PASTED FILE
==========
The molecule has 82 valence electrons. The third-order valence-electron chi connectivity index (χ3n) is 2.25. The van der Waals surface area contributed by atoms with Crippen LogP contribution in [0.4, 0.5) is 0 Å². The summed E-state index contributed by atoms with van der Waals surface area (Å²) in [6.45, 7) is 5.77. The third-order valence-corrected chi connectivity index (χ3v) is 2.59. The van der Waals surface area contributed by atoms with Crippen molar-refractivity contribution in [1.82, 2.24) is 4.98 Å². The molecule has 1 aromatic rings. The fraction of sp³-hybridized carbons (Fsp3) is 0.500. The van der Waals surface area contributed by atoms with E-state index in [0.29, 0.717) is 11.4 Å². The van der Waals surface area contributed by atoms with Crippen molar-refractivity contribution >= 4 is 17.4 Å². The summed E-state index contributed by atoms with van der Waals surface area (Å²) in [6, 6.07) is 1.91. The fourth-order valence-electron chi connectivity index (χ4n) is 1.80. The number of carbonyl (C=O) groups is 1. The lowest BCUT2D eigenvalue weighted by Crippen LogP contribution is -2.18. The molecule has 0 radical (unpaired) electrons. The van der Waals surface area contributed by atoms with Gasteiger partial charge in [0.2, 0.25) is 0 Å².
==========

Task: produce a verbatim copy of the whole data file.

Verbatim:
The molecule has 82 valence electrons. The third-order valence-electron chi connectivity index (χ3n) is 2.25. The van der Waals surface area contributed by atoms with Crippen LogP contribution in [0.4, 0.5) is 0 Å². The summed E-state index contributed by atoms with van der Waals surface area (Å²) in [6.45, 7) is 5.77. The third-order valence-corrected chi connectivity index (χ3v) is 2.59. The van der Waals surface area contributed by atoms with Crippen molar-refractivity contribution in [1.82, 2.24) is 4.98 Å². The molecule has 1 aromatic rings. The fraction of sp³-hybridized carbons (Fsp3) is 0.500. The van der Waals surface area contributed by atoms with E-state index in [0.29, 0.717) is 11.4 Å². The van der Waals surface area contributed by atoms with Crippen molar-refractivity contribution >= 4 is 17.4 Å². The summed E-state index contributed by atoms with van der Waals surface area (Å²) in [6, 6.07) is 1.91. The fourth-order valence-electron chi connectivity index (χ4n) is 1.80. The number of carbonyl (C=O) groups is 1. The lowest BCUT2D eigenvalue weighted by Crippen LogP contribution is -2.18. The molecule has 0 radical (unpaired) electrons. The van der Waals surface area contributed by atoms with Gasteiger partial charge in [0.2, 0.25) is 0 Å².